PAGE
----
According to Eurosport commentators who analyzed the accidents in depth, there were several contributing factors to the accidents:
Smaller engines: Restrictions have been introduced in an attempt to slow down the cars and keep the laptimes for the fastest of them at around 3 min. 30. This means that if you lift off, it takes longer to regain lost momentum.
The engineers in turn have sacrificed downforce for speed, in an attempt to combat the new rules.
With the race result projected to being a very close thing, I have no doubt that the Audi team strategy was to push, push and push from the start and til the end.
Ergo McNish thought he was OK when going for the pass of the other Audi and possibly did not see or know about the slower car, visibility in the cars being very limited.
Discussing the other accident led to quite a debate on Eurosport: Some commentators thought the Ferrari would have seen the Audi from a long way off; the Audi headlights are impossible to miss, and so the Ferrari should have lifted off or not moved over to the racing line.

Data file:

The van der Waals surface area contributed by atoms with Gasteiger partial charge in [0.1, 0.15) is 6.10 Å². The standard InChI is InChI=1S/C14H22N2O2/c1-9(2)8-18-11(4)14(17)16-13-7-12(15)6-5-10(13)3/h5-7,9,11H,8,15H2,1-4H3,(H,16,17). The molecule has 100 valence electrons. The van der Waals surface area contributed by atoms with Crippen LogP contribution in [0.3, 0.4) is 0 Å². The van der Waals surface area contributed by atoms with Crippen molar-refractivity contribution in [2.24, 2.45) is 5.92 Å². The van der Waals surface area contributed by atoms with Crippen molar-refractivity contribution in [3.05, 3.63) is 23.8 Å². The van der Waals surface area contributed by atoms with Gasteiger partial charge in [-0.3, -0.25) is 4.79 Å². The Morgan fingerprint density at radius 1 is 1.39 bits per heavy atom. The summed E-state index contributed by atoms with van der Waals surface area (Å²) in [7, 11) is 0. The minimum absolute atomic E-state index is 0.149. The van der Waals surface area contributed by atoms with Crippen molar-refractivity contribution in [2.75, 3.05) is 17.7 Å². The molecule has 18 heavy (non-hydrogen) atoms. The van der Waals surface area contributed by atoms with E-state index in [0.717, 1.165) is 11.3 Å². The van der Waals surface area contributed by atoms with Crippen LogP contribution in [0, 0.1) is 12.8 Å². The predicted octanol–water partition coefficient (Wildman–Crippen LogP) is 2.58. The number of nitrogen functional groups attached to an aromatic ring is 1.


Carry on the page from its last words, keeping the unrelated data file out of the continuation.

The other viewpoint was that rearward vision out of the slower cars was just as atrocious as forward vision out of the closed cockpit LMPs so being blinded by a set of Audi headlamps would just tell the driver in the slower car that a fast car was somewhere behind but speed and position would be very hard to estimate correctly.
In drivers briefing prior to the race drivers of the slower cars had been told to be predictable and let the faster cars pick the time and place of passing, the faster cars being responsible for doing so in a safe way.
Now the million dollar question is; what is more predictable. Staying off line, letting off the throttle as your neck is illuminated with a couple of thousand lumens, or following your racing line?
Jens C. Lindblad
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